Blood Linguistics by Evan Sheldon

I have a friend who used to call me in the middle of the night. I would answer and could barely make out his words. He was most likely in a bar when he would call. We were all most likely in bars at the time, really anytime. Even though he now lives several states away, bar time has a unique and well-known time zone. A person who is a bar person always knows there will be other bar people, and you don’t have to feel bad, even if you are the only person in that particular bar on a Tuesday morning smoking Camel Wides and shooting whiskey. Somewhere, there’s another one of you doing the same thing, and if you close your eyes you can imagine taking that shot of whiskey with those people. If you think about it, and examine it really closely, it’s easy to imagine every shot as a form of communion.


Eddie would call and ask the same question every time, “What’s that word again?” I think there are plenty of words that I could have told him at this point, and there were times I thought about making them up. Sangrat. Philomonopoious. Declundity. And when he would say, “Yeah! Yeah! That’s the one!” and then wait until I told him its meaning. That was always what he was looking for.


Our University bookstore had a whole row of white flags printed with red crosses along the entryway. It was an art project or something. But Eddie wasn’t happy with what they sold in the bookstore. Why do they sell eyeshadow called lust and have crosses out front? So, one night he snuck and painted copyright insignias on the bottom of every flag. Look what we’ll sell you. Look at what you can purchase.


Eddie worked at a piercing parlor. That’s what they used to call them when I would frequent such places. Now, I think they call them studios. I’m not sure that I like the change. Parlor has a different sort of ring to it, don’t you think?


Eddie and I had classes together sometimes, but only the ones that happened to overlap out of our different majors. He was an art major. At least I’m pretty sure. I think they kicked him out before he graduated. Maybe they found out who had painted those copyright insignias? Maybe he showed up drunk to chapel? It really could have been any number of things.


The first time I saw him play pierce, my stomach dropped like I was standing on the highest ledge with no handrail. He was sitting in his truck, the small kind that would not do well in any sort of snow, but in California it was okay. I think he was sleeping in it, but there was no way to tell for sure.

I bummed him a cigarette and he pulled out a kit. It reminded me of how chefs carry around their knives in those black roll-ups. He slid out fifteen or so hollow needles and then methodically, ritually, pushed them through the meat of his calf.

I remember thinking that there should have been more blood.


Once, he had an art show off-campus and I couldn’t afford any of the paintings. They all depicted the same human-like figure. In each one, the figure was smoking; one was set in a church, one sitting on the sidewalk, one in a library. The figures all had a massive gash running from the base of their skulls down to their tailbones. I’m no art critic, but they seemed very well done.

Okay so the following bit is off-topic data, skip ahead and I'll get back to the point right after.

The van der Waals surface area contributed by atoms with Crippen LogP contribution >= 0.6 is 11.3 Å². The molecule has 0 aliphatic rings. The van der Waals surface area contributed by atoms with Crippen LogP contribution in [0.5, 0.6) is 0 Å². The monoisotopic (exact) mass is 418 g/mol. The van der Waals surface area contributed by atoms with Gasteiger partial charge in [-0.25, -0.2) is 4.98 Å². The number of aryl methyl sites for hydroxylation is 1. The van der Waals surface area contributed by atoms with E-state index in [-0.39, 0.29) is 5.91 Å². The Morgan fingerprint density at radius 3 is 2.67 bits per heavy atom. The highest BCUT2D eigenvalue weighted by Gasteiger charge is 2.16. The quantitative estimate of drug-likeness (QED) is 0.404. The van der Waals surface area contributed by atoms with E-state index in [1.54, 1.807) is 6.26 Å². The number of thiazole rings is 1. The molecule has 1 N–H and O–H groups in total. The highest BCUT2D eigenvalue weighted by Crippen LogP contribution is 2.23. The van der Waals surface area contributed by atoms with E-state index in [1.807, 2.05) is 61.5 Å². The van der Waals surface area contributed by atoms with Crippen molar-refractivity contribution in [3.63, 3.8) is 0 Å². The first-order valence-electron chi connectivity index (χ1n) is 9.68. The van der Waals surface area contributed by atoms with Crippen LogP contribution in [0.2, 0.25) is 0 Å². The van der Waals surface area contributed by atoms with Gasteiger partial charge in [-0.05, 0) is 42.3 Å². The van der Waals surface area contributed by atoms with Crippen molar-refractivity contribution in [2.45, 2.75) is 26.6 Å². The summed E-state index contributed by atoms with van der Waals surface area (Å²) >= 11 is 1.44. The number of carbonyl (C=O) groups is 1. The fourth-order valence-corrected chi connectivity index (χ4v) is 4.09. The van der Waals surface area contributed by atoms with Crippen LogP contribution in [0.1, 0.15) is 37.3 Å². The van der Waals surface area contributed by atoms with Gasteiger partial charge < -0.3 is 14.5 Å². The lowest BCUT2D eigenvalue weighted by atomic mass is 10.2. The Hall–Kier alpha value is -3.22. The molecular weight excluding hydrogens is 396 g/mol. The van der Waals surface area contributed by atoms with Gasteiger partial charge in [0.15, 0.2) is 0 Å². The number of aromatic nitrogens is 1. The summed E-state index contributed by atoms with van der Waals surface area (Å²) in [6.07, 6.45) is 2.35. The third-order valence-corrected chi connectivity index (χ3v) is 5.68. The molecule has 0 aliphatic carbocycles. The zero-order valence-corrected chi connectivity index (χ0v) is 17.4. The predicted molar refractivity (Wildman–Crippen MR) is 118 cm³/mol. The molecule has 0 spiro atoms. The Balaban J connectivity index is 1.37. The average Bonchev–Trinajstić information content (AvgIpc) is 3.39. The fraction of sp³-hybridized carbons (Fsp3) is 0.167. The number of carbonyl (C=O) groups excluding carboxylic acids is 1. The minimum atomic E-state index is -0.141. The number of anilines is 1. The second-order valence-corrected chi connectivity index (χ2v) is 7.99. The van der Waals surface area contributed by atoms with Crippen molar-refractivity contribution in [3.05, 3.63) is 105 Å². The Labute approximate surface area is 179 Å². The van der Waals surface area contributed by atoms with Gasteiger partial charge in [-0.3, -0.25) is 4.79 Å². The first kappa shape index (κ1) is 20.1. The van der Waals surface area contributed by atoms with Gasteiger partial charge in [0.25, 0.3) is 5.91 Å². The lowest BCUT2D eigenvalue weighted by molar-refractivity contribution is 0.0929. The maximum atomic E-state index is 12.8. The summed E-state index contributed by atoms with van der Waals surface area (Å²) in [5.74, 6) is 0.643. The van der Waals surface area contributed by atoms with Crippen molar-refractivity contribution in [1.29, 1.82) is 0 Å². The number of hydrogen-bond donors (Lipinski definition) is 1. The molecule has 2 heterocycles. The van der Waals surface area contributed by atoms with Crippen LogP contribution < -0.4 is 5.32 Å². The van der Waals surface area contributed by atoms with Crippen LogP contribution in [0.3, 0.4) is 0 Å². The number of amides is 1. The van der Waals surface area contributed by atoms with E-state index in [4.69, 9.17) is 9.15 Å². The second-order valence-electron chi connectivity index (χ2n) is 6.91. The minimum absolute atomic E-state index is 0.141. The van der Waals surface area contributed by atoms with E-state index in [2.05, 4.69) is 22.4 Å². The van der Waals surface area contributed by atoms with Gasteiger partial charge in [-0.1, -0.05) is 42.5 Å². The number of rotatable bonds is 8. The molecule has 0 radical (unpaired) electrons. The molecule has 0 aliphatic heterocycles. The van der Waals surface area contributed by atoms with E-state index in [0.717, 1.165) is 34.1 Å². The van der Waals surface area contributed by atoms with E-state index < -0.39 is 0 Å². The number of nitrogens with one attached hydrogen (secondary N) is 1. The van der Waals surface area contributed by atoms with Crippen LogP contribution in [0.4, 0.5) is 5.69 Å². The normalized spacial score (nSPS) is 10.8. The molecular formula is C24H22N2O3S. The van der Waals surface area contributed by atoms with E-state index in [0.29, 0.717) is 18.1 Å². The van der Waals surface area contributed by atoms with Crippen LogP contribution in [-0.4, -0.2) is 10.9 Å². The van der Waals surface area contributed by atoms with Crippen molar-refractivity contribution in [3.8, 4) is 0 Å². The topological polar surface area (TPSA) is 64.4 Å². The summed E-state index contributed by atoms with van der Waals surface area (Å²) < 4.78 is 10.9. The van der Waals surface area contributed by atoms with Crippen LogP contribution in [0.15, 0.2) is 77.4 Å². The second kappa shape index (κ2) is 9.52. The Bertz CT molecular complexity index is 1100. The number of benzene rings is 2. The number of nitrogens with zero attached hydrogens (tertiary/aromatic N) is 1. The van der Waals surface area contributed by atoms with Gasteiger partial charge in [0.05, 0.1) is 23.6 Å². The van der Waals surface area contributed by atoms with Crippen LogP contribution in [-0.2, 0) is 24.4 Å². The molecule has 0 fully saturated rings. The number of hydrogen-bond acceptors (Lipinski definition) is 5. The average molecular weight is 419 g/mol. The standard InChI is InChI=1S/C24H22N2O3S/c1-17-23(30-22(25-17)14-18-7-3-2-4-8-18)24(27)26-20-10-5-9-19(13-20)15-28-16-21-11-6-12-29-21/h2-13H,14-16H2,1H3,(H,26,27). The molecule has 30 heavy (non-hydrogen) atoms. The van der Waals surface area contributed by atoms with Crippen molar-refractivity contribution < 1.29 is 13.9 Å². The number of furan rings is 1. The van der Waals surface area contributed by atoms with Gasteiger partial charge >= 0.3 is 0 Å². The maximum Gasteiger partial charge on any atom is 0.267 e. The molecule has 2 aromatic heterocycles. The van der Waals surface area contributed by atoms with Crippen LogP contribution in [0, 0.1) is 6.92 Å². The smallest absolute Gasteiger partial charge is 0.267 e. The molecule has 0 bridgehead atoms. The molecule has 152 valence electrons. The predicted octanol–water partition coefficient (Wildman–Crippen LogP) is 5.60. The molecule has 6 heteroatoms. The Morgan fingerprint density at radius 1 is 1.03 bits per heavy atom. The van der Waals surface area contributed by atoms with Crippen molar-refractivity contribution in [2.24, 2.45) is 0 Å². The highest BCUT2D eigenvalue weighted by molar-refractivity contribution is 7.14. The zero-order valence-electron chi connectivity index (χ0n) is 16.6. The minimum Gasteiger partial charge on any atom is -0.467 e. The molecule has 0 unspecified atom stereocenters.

I didn’t put the meaning together until much later.


I wasn’t there for his first suspension. Someone else pierced him with the hooks, but he told me later that he had rigged up the pulley system himself, that he pulled himself into the air. “There’s something about being pierced and hanging in the air that everyone should experience,” he told me.


Sometimes we would drink a couple of bottles of wine and smoke a little weed. We would end up talking philosophy, debate early and late Wittgenstein, with a fervor that seemed so real, so definite, at the time.

I bet if I tried to do the same thing now I wouldn’t have any points to make, any hills to die on, though I do occasionally flip someone off randomly; my contribution to changing the world.


He hasn’t called in quite some time, but I find myself hoping he does. I hope that he’s painting still, but that the gash isn’t quite as deep, or maybe it is somewhere where the figure can do more than just feel it. I hope that when he calls I’ll be in a bar, with a whiskey in front of me. I’ll have a whole list of made-up words and I’ll tell him exactly what each of them means.


The story behind the story:

I wrote this one time after having drinks in a bar and I realized I hadn’t heard from “Eddie” in quite a long time. Thinking about him, what he meant to me, and how we drifted apart brought all this out. But more than just that, the intensity with which he interacted and sought connection, sought understanding in a community that often claims to have all the answers is still important to me. Communicating meaning is fascinating, and studying some of the old language philosophers and their stories helped to tie some of the loose strings of this together, particularly the idea of fully understanding what a word is to someone. Eddie used to read all my work. I wonder if he’s ever read this and seen himself this way. I think he would have liked it.

Evan James Sheldon is the author of Children & Their Cages (Twelve House Books, 2022). He is the Features Editor for F(r)iction and the Editorial Director for Brink Literacy Project. You can find him online at


“Blood Linguistics” was first published in Barren Magazine.

Header photo by Charlotte Hamrick.

Leave a Reply

Fill in your details below or click an icon to log in: Logo

You are commenting using your account. Log Out /  Change )

Twitter picture

You are commenting using your Twitter account. Log Out /  Change )

Facebook photo

You are commenting using your Facebook account. Log Out /  Change )

Connecting to %s

%d bloggers like this: